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MonkeyNotes-The Merry Wives of Windsor by William Shakespeare
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Act III, Scene 1

The scene takes place in a field near Frogmore, where Evans and Simple talk to each another. Evans questions whether the servant has searched sufficiently for Dr. Caius. Simple affirms that he has done his best, but that Dr. Caius is no where to be seen. Page, Shallow, Slender, the host, Rugby, and Caius enter; everybody steers Caius and Evans into a verbal, instead of physical, combat. Caius and Evans finally realize that they have been tricked into fighting and decide to get even with the host, who is the one who started everything in the first place.


Notes

While waiting for Caius, Evans sings lines from a Marlowe lyric to keep his spirits high. He questions his servant to make certain he has properly searched for the "enemy," and Simple assures him that Caius is no where to be found. When Caius shows up, with several interested parties in his company, the crowd urges the two men to have a verbal battle rather than a physical one. Caius is anxious for the fight to start, but Evans would prefer to resolve things quietly; Caius, however, is insistent. When the war of words between Caius and Evans begins, each showers the other with insults, to which the host contributes several of his own. When the combatants finally realize that they have been made to look like fools, they turn on the host, who is the responsible party.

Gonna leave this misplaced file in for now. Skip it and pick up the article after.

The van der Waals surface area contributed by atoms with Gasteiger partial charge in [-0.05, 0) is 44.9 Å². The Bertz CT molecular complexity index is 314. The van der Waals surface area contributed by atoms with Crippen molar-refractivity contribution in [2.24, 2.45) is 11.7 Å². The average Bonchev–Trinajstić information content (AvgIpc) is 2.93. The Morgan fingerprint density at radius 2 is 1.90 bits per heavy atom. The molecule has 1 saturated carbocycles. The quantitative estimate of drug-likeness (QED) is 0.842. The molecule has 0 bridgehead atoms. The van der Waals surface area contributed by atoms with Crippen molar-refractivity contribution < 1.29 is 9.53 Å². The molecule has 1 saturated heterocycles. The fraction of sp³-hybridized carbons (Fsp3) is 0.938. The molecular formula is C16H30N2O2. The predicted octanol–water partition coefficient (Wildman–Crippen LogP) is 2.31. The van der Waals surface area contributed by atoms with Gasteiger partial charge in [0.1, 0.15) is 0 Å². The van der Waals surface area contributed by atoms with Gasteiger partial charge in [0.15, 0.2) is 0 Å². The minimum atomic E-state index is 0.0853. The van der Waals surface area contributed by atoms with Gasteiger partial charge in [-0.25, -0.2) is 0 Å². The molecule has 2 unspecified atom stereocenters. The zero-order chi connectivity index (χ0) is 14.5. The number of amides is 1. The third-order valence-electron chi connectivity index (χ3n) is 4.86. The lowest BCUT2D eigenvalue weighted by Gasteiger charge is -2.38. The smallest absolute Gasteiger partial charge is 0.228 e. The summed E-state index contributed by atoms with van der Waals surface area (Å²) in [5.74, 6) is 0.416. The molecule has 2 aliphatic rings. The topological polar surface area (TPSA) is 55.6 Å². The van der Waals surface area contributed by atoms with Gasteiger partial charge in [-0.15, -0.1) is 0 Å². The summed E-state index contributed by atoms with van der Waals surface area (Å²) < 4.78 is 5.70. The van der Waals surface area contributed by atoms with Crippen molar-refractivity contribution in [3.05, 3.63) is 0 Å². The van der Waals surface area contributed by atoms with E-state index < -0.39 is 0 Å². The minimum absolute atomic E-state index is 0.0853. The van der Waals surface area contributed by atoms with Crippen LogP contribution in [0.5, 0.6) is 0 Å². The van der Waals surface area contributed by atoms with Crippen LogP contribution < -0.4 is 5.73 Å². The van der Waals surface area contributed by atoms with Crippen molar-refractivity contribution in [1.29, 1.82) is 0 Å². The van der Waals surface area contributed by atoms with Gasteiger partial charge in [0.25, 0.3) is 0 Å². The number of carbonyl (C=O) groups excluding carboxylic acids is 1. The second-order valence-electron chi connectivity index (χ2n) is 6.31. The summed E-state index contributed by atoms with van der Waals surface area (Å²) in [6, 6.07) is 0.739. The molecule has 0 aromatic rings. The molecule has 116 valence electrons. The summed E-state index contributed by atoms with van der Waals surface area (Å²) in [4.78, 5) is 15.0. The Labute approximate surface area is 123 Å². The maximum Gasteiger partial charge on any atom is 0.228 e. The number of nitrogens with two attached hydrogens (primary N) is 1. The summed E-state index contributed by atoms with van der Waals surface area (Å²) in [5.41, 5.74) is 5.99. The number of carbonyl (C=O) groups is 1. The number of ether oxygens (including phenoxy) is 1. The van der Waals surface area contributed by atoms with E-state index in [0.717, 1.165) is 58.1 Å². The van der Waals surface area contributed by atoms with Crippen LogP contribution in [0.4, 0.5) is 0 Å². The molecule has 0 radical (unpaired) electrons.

Throughout this scene, a thoroughly smitten Slender endlessly sighs to nobody in particular, "Ah, sweet Anne Page!" His swooning reminds the audience about the woman for whom the duel was supposed to have taken place. It is ironic that in this matter of love, Caius' true rival, Slender, is not even involved in the duel, nor is Fenton, the one who will really win Anne's hand.

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